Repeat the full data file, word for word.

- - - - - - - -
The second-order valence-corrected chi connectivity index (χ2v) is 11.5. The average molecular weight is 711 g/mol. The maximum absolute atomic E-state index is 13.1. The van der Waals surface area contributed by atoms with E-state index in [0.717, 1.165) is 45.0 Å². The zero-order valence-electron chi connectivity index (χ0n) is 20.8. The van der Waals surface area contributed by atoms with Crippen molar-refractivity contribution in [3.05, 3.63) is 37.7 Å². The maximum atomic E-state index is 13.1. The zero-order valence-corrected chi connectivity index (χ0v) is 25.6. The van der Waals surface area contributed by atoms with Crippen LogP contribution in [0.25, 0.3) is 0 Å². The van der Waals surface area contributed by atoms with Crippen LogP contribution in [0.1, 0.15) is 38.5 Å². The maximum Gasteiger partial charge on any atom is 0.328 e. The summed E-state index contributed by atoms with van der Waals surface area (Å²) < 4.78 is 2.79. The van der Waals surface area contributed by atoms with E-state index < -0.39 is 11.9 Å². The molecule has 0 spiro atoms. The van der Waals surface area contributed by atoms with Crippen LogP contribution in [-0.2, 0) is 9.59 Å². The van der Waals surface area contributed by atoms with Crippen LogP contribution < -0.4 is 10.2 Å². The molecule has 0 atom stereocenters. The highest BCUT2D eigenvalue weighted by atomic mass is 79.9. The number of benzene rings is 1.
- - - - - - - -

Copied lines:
The second-order valence-corrected chi connectivity index (χ2v) is 11.5. The average molecular weight is 711 g/mol. The maximum absolute atomic E-state index is 13.1. The van der Waals surface area contributed by atoms with E-state index in [0.717, 1.165) is 45.0 Å². The zero-order valence-electron chi connectivity index (χ0n) is 20.8. The van der Waals surface area contributed by atoms with Crippen molar-refractivity contribution in [3.05, 3.63) is 37.7 Å². The maximum atomic E-state index is 13.1. The zero-order valence-corrected chi connectivity index (χ0v) is 25.6. The van der Waals surface area contributed by atoms with Crippen LogP contribution in [0.25, 0.3) is 0 Å². The van der Waals surface area contributed by atoms with Crippen LogP contribution in [0.1, 0.15) is 38.5 Å². The maximum Gasteiger partial charge on any atom is 0.328 e. The summed E-state index contributed by atoms with van der Waals surface area (Å²) < 4.78 is 2.79. The van der Waals surface area contributed by atoms with E-state index < -0.39 is 11.9 Å². The molecule has 0 spiro atoms. The van der Waals surface area contributed by atoms with Crippen LogP contribution in [-0.2, 0) is 9.59 Å². The van der Waals surface area contributed by atoms with Crippen LogP contribution < -0.4 is 10.2 Å². The molecule has 0 atom stereocenters. The highest BCUT2D eigenvalue weighted by atomic mass is 79.9. The number of benzene rings is 1.